Spring petrol sales decline despite lower forecourt prices

 
Petrol Petrol prices fell by more than 10p per litre in April to 131.19p at the end of June

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Nearly half a billion fewer litres of petrol and diesel were sold between April and June than during the same period last year, says the Department of Energy and Climate Change.

The reduction came despite a fall in fuel prices during the period.

It came after sales rose at the start of the year when the threat of a tanker drivers' strike saw panic buying.

Motoring organisation the AA said price rises since 2008 have contributed to a "steady decline" in the overall market.

The government figures show that more than 2 billion fewer litres of petrol and diesel were sold compared with the same period in 2008, before the recession.

In the first half of this year, a total of 16.7 billion litres of fuel was sold on forecourts in the UK.

This compares with total sales of nearly 19 billion litres between January and June 2008.

'Fair deal'

In the first three months of this year, meanwhile, there was a rise in petrol sales of almost 120 million litres compared with the same period in 2011.

Demand for fuel shot up at the end of March after ministers urged people to stock up amid threats of a strike by tanker drivers.

But the government rejected claims by retailers their advice had caused panic buying.

Petrol Retailers Association chairman Brian Madderson told BBC Radio 5 liveBreakfast that, during a week of "government-inspired panic buying", sales of petrol "got up to over a 170% of its normal rate".

Start Quote

Price transparency is the way forward - to ensure and show drivers that they are getting a fair deal at the pump”

End Quote Edmund King, AA

"So by the end of March everybody with a car had their tanks full of petrol and, of course, after that, in the second quarter, sales fell off the cliff."

The AA blamed the slump on the fuel industry for "trying to squeeze more money out of shrinking customer demand".

Its president Edmund King acknowledged that panic buying - as well as wet weather - may have played a part in the April-June fall.

"However, petrol prices slumped more than 10p a litre - from the record of 142.48p a litre in mid-April to the low-point of 131.19p at the end of June - and UK drivers began to travel further with lighter evenings, bank holidays and the Queen's Diamond Jubilee celebrations," he said.

He added: "While we welcome the fact that new cars have become more fuel-efficient, this goes nowhere near to accounting for the crash in demand over the past three months, and the past five years."

He said the fall in sales since 2008 had to "bring some sense of reality to the fuel market and the government".

"However, we have seen the fuel industry trying to squeeze more money out of shrinking customer demand, as was the case when wholesale diesel was cheaper than petrol in early spring but drivers and businesses were forced to pay 5p a litre more.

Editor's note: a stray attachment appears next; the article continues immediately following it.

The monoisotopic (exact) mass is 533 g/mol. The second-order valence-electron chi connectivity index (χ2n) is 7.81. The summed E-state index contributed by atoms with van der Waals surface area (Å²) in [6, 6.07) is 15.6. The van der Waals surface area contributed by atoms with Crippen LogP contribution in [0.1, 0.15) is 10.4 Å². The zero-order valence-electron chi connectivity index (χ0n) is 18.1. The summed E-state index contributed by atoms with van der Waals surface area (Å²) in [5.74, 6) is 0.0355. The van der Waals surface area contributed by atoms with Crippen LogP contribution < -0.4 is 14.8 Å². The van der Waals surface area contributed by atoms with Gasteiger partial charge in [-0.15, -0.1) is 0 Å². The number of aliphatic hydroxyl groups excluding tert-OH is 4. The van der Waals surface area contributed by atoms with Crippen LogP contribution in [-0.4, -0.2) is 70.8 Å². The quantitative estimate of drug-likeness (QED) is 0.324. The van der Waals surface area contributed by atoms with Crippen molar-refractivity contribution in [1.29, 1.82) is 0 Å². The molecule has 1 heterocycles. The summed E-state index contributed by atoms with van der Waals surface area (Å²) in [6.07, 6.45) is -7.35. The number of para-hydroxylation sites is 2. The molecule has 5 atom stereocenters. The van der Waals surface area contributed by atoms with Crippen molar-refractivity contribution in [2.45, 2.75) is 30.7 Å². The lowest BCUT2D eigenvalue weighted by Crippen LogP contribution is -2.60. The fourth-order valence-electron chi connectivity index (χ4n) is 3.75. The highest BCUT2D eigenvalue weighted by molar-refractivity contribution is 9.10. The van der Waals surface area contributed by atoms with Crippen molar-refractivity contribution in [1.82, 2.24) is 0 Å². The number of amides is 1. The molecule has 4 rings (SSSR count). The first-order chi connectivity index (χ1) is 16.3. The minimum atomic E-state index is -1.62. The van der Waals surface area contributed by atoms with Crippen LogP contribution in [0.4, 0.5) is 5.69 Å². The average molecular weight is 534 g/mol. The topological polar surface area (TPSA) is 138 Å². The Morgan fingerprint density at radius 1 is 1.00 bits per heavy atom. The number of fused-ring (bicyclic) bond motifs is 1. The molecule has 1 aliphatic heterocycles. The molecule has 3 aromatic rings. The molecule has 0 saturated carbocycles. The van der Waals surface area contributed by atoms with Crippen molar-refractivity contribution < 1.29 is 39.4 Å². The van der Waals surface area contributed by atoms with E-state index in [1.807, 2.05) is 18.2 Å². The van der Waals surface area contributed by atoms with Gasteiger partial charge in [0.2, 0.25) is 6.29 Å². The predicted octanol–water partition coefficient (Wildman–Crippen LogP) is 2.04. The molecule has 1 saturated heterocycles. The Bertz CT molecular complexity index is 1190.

"Price transparency is the way forward - to ensure and show drivers that they are getting a fair deal at the pump."

Meanwhile, the AA's head of motoring Paul Watters warned that ministers may have to look elsewhere to make up lost tax revenues.

"We've heard talk of the government finding a real struggle in getting the revenues in that it was expecting and this dramatic drop won't help them one iota," he told BBC Radio 5 live.

"It will make them a bit desperate, perhaps looking towards road pricing again or looking towards squeezing more out of the tax disc that we all pay for."

A spokesman for the Department of Transport has yet to respond to a request for a comment.

 

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  • rate this
    +4

    Comment number 621.

    569.fuzzy
    10 Minutes ago
    Maybe people are starting to wake up. Why use the car when you can use the bike? Besides being cheaper than the car, it's healthier, no gym fees and more fun.The joke is, a lot of people work hard so as they can afford to run a car! Owning a car is so old hat.
    UNLESS YOU LIVE MANY MILES FROM YOUR WORK,SHOPS, DOCTORS, SCHOOLS.HOW MANY TODDLERS CAN YOU FIT ON YOUR BIKE?

  • rate this
    +1

    Comment number 620.

    Prices fell? They never fell and they've been over 1.31 when it says its at its all time low that's wrong. The fuel prices is what made me gave up learning to drive. my dad and step mum both drive and 10quid of fuel only does a school run for two days then they are forced to drive on the red for the rest of the week. The prices of fuel is sick it doesn't match the wholesale price at all.

  • rate this
    +11

    Comment number 619.

    It's too expensive to work nowadays

    Save yourself a fortune by going on the dole or retiring early

  • rate this
    0

    Comment number 618.

    Every part of motoring is over-priced, especially the actual cars themselves. If they sold them here I'd happily run around in one of the Indian Tata cars

  • rate this
    +3

    Comment number 617.

    Perhaps if the oil companies are worried about falling sales they should do what others do in the same situation and have a half price sale to stimulate demand.

  • rate this
    +1

    Comment number 616.